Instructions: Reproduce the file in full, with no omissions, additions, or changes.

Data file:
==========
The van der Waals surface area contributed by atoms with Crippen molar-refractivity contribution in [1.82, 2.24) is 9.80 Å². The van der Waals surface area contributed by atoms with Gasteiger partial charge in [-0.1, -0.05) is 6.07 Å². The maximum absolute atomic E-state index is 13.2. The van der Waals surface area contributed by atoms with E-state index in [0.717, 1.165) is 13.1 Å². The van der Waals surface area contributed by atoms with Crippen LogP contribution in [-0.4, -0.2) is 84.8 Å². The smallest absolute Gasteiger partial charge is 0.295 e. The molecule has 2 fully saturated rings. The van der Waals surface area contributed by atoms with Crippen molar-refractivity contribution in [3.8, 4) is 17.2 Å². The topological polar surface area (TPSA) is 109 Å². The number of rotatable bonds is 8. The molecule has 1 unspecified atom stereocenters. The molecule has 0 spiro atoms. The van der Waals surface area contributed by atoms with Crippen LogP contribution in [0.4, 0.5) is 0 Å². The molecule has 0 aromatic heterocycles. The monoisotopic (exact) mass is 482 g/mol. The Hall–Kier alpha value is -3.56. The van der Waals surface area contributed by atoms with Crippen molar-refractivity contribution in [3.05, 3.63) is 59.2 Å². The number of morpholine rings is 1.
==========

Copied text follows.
The van der Waals surface area contributed by atoms with Crippen molar-refractivity contribution in [1.82, 2.24) is 9.80 Å². The van der Waals surface area contributed by atoms with Gasteiger partial charge in [-0.1, -0.05) is 6.07 Å². The maximum absolute atomic E-state index is 13.2. The van der Waals surface area contributed by atoms with E-state index in [0.717, 1.165) is 13.1 Å². The van der Waals surface area contributed by atoms with Crippen LogP contribution in [-0.4, -0.2) is 84.8 Å². The smallest absolute Gasteiger partial charge is 0.295 e. The molecule has 2 fully saturated rings. The van der Waals surface area contributed by atoms with Crippen molar-refractivity contribution in [3.8, 4) is 17.2 Å². The topological polar surface area (TPSA) is 109 Å². The number of rotatable bonds is 8. The molecule has 1 unspecified atom stereocenters. The molecule has 0 spiro atoms. The van der Waals surface area contributed by atoms with Crippen LogP contribution in [0.4, 0.5) is 0 Å². The molecule has 0 aromatic heterocycles. The monoisotopic (exact) mass is 482 g/mol. The Hall–Kier alpha value is -3.56. The van der Waals surface area contributed by atoms with Crippen molar-refractivity contribution in [3.05, 3.63) is 59.2 Å². The number of morpholine rings is 1.